The Great Show vs. Tell Debate (and how to tell which one you need)

There’s a specific reason I titled this post “Show vs. Tell” rather than the more common “Show, Don’t Tell.” Because not all telling is bad.

Yep, the second sentence in and I’m already trying to confuse you.

To show or to tell is the great debate of creative writing. Some absolutely think you should never settle for telling. I think you can do both and you won’t get eaten by a dragon.

A lot of this depends on personal preference and even the genre you’re writing in. Take Harry Potter – most of the novels take place at a school, so it only makes sense that some of their subjects are told and not shown. They practice pronunciation first and then are told how to flick their wands.

They also learn through watching other witches and wizards.

One of the many issues that some people have against the “show, don’t tell” rule is length. The more you show, the longer your novel, and higher the potential you might bore your reader.

This is the root of all confusion on this topic. Too much of a good thing is always a bad thing (alright, I admit it! I ate loads of ice cream yesterday).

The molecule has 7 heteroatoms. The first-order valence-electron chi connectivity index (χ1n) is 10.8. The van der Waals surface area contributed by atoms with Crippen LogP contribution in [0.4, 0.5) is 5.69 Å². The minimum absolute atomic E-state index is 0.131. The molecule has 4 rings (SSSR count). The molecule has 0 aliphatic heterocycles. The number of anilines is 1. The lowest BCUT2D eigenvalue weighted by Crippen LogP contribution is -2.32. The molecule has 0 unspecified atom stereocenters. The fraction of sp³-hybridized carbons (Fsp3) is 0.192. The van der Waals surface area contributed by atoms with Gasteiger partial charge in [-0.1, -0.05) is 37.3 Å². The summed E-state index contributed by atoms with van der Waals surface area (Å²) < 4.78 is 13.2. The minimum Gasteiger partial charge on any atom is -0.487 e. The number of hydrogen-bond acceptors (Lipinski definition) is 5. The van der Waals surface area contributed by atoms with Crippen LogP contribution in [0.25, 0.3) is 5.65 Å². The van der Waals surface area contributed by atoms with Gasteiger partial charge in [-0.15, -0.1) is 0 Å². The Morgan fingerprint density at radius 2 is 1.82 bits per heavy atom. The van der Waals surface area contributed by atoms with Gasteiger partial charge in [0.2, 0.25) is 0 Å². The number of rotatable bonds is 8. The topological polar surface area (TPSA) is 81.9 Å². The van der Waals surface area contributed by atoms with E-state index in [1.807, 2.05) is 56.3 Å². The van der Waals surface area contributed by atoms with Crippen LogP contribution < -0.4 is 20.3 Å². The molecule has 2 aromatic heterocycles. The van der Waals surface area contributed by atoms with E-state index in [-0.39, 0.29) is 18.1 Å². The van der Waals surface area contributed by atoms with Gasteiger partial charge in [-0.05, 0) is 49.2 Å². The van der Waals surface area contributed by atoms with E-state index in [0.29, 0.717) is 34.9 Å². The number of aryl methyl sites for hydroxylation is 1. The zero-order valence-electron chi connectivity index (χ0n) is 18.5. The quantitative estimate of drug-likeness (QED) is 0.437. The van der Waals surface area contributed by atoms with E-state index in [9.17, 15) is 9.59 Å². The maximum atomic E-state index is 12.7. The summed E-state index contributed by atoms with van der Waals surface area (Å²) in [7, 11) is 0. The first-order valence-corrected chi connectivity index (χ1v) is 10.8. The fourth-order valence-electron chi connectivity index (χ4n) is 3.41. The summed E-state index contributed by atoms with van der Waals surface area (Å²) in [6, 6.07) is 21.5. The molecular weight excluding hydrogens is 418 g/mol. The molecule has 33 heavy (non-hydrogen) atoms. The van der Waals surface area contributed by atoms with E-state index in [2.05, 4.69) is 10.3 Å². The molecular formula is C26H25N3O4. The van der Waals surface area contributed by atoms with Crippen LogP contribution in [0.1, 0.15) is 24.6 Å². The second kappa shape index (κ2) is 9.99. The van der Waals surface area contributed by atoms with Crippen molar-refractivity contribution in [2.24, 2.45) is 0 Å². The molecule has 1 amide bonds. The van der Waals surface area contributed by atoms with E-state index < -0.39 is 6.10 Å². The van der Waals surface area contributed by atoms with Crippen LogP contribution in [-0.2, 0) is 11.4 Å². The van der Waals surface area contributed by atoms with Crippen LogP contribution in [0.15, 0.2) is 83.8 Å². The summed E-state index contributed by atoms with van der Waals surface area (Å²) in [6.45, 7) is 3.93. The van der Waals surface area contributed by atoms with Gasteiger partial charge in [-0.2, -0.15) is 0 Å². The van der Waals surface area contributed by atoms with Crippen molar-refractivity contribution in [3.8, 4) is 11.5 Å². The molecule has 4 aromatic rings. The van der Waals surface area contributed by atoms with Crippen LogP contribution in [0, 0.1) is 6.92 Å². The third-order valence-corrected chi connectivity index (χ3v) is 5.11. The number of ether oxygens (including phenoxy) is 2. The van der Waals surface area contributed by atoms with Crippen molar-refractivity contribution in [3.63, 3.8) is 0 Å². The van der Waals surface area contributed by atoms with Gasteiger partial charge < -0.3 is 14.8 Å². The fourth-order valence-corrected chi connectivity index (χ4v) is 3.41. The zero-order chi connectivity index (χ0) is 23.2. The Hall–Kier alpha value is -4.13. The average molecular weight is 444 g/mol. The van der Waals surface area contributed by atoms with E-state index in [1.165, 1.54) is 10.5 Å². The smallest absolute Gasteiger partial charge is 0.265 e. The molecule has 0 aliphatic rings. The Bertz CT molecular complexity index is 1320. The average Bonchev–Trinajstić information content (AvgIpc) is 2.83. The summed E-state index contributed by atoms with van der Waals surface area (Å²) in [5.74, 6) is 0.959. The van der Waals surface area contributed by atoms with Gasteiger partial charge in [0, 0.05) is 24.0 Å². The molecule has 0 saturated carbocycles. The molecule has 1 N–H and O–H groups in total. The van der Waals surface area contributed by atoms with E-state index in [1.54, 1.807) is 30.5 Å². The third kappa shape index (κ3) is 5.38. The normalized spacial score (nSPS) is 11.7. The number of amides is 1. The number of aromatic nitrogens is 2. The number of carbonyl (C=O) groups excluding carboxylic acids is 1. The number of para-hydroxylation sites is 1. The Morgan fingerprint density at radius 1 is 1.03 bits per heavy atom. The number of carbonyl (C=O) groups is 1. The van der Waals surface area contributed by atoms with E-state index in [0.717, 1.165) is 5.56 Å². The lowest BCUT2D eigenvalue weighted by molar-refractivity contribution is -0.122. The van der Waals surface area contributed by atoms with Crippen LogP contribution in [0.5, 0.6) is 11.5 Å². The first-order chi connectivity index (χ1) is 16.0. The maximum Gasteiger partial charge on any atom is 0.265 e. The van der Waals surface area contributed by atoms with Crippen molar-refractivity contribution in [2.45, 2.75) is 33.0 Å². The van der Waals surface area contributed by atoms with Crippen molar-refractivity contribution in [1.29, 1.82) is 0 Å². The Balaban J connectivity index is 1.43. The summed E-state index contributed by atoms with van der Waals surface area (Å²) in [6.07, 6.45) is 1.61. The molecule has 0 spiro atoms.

So how do you show everything without boring the reader?

Easy.

You don’t show everything.

Ok, I hope that was helpful! Bye, guys!

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Just kidding.

The trick to showing instead of telling is being specific about details necessary to your story line.

Read that sentence again because it’s gold.

How do you bore a reader? You ramble on about something not important.

How do you make something important to a reader? Make them care about the characters and whether they’re going to achieve their goals.

Let’s back up here, though.

Let’s start from the beginning.

definition

What’s the difference between showing and telling? You might think this question is too easy to think about, but it’s always best to start from the bottom when you’re learning.